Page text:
Whether you do it yourself, or hire a company, observing the following suggestions will make a big difference in the quality of your lawn.
- Never remove more than 1/3 of the leaf blade per mow.
- Mow with sharp blades.
- Avoid mowing when the turf and/or the soil is too wet.
- Vary the mowing patterns to avoid ruts.
- Mow the turf to a height of 3-4 inches.
- Clippings are beneficial to the lawn unless the turf is diseased or has weed seeds present.
- Avoid scalping the turf with string trimmers.
- Irrigation is the supplemental application of water to a lawn.
- The best time to water is between 4:00 and 10:00 a.m.
- Deep, infrequent watering is preferable to frequent light watering.
- Soil types will help determine irrigation practices as sandy soil drains quicker than soil with heavy clay.
- Proper use of fertilizer is an important part of maintaining a healthy stand of turf.
- The label on a bag of fertilizer lists many ingredients with the main ingredients being nitrogen (N), phosphorus (P), and potassium (K).
- A soil test, recommended to be done about every three years, will help identify the nutritional needs of the soil.
- Kentucky bluegrass and perennial ryegrass needs 2-6 lbs of nitrogen per 1000 sq. ft. per season and tall fescue and fine fescue needs 1-4 lbs.
- Slow-release fertilizer is preferable to quick release.
- If possible, irrigate following fertilization.
- Blow off the hard surfaces following an application.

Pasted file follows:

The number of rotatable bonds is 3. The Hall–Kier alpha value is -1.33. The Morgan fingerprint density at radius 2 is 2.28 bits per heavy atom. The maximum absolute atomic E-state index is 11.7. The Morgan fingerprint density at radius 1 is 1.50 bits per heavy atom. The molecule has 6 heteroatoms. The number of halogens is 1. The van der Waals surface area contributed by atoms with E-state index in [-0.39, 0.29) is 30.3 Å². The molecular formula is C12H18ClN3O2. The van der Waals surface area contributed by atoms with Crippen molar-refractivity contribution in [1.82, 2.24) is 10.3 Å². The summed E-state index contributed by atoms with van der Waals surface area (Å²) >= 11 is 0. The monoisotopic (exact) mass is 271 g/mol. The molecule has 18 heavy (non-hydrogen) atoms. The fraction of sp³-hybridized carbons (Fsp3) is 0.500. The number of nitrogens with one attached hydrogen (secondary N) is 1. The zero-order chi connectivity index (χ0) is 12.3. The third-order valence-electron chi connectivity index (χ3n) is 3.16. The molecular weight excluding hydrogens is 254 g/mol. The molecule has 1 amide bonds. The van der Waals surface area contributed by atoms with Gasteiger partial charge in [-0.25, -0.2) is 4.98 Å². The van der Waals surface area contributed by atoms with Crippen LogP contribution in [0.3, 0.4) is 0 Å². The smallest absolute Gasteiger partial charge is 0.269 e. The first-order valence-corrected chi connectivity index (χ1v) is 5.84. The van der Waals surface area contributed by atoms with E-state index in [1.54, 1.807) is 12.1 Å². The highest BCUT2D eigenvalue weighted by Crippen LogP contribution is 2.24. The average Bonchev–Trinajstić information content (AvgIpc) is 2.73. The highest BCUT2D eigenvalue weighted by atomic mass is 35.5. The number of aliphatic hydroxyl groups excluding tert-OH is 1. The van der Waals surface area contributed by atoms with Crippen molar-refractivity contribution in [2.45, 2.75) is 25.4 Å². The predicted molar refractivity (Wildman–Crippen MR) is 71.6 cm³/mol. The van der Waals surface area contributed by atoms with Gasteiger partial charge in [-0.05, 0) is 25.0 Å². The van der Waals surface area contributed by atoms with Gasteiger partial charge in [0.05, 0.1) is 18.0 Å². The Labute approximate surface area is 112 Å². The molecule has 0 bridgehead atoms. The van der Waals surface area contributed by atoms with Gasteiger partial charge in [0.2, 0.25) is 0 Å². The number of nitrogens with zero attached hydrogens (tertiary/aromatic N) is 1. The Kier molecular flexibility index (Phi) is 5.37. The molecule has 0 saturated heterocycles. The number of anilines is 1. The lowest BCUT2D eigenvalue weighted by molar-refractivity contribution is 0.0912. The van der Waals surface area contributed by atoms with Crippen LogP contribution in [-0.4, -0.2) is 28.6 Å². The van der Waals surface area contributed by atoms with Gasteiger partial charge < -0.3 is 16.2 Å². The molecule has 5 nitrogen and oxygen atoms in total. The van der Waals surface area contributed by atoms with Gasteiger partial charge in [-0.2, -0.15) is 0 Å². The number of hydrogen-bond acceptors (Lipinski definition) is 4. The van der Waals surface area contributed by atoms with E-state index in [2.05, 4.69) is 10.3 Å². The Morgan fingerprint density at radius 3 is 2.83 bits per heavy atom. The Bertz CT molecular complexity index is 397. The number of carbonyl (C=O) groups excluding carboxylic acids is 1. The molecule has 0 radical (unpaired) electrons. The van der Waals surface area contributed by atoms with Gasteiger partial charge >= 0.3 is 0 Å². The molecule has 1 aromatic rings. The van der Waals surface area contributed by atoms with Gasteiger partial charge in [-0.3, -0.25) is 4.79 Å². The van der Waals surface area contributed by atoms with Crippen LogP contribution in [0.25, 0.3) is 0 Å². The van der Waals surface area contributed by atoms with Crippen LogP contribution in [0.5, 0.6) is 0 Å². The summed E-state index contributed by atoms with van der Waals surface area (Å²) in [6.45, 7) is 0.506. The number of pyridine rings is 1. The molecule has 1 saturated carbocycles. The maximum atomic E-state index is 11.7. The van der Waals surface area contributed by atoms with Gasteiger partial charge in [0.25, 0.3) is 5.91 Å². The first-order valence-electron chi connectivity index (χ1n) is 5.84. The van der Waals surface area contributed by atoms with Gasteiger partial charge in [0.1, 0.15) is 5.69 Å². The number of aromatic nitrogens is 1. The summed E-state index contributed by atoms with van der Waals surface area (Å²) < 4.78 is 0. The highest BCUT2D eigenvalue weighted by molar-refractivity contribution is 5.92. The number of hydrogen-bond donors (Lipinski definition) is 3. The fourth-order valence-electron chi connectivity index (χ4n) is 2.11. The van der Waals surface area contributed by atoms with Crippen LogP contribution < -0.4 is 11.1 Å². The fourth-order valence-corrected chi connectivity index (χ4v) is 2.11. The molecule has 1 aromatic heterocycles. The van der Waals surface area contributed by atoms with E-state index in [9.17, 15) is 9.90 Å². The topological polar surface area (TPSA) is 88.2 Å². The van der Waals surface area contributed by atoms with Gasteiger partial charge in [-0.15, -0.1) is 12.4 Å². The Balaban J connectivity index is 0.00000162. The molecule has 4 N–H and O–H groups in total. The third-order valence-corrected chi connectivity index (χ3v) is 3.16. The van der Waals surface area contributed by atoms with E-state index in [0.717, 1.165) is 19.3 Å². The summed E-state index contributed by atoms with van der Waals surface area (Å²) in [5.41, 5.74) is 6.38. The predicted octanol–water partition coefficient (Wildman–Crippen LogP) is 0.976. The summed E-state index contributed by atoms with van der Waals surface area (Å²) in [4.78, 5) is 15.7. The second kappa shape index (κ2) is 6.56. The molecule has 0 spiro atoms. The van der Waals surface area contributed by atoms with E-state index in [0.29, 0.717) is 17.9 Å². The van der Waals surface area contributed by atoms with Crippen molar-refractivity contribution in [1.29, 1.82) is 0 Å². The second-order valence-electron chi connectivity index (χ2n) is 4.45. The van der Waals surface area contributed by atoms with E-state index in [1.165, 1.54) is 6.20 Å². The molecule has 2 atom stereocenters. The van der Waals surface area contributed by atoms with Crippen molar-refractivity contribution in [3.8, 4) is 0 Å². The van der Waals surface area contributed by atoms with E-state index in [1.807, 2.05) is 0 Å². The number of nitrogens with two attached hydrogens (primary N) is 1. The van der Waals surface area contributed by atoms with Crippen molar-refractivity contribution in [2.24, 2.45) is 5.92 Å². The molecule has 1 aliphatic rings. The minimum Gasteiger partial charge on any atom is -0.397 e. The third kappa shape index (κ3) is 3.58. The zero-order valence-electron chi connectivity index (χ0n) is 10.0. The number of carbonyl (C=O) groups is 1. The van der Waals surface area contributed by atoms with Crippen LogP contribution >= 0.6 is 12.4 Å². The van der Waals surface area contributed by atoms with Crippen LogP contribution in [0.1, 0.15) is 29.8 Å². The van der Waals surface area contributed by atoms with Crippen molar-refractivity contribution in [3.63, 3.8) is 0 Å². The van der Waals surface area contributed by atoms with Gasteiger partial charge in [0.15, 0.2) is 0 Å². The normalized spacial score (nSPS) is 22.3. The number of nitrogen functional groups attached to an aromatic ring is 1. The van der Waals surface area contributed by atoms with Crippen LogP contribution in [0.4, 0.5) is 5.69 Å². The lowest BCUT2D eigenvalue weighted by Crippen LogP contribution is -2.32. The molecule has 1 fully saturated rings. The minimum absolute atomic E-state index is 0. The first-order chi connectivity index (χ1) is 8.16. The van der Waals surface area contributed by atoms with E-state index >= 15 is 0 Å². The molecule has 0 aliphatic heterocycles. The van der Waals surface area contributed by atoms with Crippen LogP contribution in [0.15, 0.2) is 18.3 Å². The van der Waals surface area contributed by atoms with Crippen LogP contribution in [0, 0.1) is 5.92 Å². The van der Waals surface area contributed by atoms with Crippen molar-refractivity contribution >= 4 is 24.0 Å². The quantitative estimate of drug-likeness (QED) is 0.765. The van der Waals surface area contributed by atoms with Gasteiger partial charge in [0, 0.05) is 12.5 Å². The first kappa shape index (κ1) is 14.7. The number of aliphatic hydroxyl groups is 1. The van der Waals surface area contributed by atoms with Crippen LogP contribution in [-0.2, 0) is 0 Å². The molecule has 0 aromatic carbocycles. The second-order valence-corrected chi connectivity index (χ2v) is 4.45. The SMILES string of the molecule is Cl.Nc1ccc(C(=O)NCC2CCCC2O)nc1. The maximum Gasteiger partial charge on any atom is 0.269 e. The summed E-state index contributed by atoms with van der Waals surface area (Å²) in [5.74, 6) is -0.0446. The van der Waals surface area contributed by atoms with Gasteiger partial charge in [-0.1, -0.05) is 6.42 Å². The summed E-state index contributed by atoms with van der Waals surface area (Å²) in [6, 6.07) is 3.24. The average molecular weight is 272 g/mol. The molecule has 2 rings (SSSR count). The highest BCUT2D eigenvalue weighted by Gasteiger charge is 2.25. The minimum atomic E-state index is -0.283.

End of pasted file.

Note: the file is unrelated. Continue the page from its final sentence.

Core aeration in the fall, and sometimes the spring, has many benefits. Removing cores of soil reduces compaction resulting in healthier turfgrass root growth.
Combined with overseeding, fall is the best time to aerate a lawn. Choose a seed that is suited for your lawn, sun/shade, etc, and blends well with the existing cultivar. Kentucky bluegrass requires more sun, irrigation, and nitrogen than turf-type tall fescue. No grass type will survive dense shade; however, fine fescue does well in in areas with limited sun.
Turfgrass Weed Classifications
- Annual: complete life cycle in 1 year
- Perennial: live 3 or more years
- Summer Annual
- Winter Annual
- Annual Grass and Broadleaf Weeds
- Preemergence herbicide can be applied in early spring or late fall (winter annual weeds)
- Perennial Weeds
- Postemergence herbicides are most effective in the fall
*Pesticides should be considered the last tool used in the toolbox. The best defense against against weeds is to grow and maintain a healthy lawn. Please review the turf tips previously mentioned.